Should the Police Always Be Called After an Accident?

Even if you have been fortunate enough to have avoided a car accident so far, you probably know someone who has been injured and are aware of how devastating such an experience can be. Most of us wear our seatbelts, drive the speed limit, and follow traffic rules; still though, thousands are injured each day on our roads nationwide.

You may drive so much that often you feel as if you are on auto-pilot, traveling the same roads and waiting at the same lights each day, going to and from work and running typical errands. You may also be experiencing the same distractions that many drivers are, from rushing to eat your lunch in the car while driving to hearing the phone ring or texts bleep in. It’s easy to think we can handle other tasks when we should be driving, but the wake-up call unfortunately often comes in the form of an accident.

While car accidents are one of the main causes for injury and death in the US, mild fender benders abound on the roads as well—something you probably witness nearly every day if you are driving in a city, with even the smallest car accidents often tying up traffic while cars block the road and other motorists slow down to have a look. There are also many small accidents that occur in parking lots as vehicles are backing out, often at the same time. If you happen to be one of those cars involved, it’s important to know what steps to take and to understand when you should call law enforcement to the scene. We also ask that you take time now to both download and familiarize yourself with the Heintz & Becker Injury Help mobile app—now available now on both iTunes and at the Google Play Store.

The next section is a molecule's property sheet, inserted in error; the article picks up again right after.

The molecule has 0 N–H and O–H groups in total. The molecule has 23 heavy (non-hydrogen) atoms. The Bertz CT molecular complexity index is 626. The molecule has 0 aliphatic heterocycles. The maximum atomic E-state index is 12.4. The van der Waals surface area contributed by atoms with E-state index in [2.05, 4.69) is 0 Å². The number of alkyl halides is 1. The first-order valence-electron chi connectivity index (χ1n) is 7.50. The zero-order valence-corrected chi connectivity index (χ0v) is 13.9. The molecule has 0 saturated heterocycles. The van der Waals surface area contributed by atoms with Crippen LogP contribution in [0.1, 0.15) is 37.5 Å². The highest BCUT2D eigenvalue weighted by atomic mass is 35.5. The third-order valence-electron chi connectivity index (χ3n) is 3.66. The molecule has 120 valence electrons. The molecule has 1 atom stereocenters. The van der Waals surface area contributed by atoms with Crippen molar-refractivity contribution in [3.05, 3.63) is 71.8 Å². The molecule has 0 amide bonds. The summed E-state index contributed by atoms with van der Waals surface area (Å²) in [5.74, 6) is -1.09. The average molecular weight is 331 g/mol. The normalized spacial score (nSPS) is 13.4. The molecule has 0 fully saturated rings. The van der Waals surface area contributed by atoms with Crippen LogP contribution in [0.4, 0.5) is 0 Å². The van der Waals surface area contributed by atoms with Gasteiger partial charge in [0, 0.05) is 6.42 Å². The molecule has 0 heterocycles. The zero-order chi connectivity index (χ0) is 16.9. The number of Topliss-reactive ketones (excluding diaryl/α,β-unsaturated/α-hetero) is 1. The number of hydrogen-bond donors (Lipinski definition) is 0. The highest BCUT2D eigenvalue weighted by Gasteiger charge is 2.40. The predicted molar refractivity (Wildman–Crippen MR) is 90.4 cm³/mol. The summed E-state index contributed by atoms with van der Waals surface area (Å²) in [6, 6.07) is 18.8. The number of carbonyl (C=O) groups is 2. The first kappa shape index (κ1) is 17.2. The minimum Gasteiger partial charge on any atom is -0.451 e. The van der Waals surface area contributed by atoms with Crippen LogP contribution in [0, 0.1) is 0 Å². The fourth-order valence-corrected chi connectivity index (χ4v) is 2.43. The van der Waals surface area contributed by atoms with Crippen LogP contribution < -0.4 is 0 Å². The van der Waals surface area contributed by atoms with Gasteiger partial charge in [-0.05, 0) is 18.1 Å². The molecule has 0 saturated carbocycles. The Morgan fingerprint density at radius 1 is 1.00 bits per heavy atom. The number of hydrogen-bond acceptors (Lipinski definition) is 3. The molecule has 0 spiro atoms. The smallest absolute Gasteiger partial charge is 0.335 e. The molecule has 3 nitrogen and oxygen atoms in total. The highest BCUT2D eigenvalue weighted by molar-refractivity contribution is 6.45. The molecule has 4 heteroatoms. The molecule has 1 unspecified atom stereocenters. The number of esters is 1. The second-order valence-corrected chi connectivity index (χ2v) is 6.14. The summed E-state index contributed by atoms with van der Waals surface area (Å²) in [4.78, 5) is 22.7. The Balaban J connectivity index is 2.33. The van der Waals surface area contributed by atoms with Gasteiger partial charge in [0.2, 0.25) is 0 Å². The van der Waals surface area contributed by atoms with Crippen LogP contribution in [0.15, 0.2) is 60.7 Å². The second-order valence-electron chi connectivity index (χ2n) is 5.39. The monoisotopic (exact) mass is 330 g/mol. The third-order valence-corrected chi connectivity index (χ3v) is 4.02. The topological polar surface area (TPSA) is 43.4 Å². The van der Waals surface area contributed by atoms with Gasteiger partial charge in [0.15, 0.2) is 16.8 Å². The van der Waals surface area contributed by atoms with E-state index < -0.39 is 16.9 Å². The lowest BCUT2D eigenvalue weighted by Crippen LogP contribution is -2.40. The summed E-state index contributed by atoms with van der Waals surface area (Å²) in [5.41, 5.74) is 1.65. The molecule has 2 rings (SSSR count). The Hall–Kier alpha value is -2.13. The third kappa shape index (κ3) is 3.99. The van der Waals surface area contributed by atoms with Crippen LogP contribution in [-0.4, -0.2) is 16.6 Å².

After any accident take a few moments to breathe and regain your calm. Next, make sure that neither you nor any passengers are injured. If not, step out and make sure the other driver does not need medical help either. Once you’ve established everyone is okay, it’s time to look at both cars and see whether there is any damage. If possible, both cars should also be moved out of the way of traffic, with the hazard lights turned on.

In Florida, the law states that if there appears to damage over $500, the accident must be reported. If that’s the case, you must call the police to the scene and begin exchanging contact information. If there is absolutely no damage and both parties feel confident they have sustained no injuries, there may not be any reason to file a report, and you may feel certain you would be wasting everybody’s time in calling the police out to the scene. That is understandable, but keep in mind that there could now be an underlying car issue that may not show up for a few days—or a physical injury that does not become apparent until later. This could happen on your end or the other party’s end, adding great complication later.

If you have concerns, it is better to save yourself any headaches later by calling the police, having a report filed, and making note of all the driver’s other information as well as where the accident happened and any other pertinent details, along with the names and phone numbers of any witnesses.

If you or a loved one have sustained injuries due to a car accident, please contact Heintz & Becker now so one of our experienced attorneys can review your case and help you with any legal needs and getting compensation that you may be owed from your insurance company. Call us for a free consultation now at 941-748-2916 or contact us online. We are here to help!

All blogs are written on behalf of Heintz & Becker for informational purposes. These articles should not, however, be considered legal advice, or in any way responsible for creating an attorney/client relationship.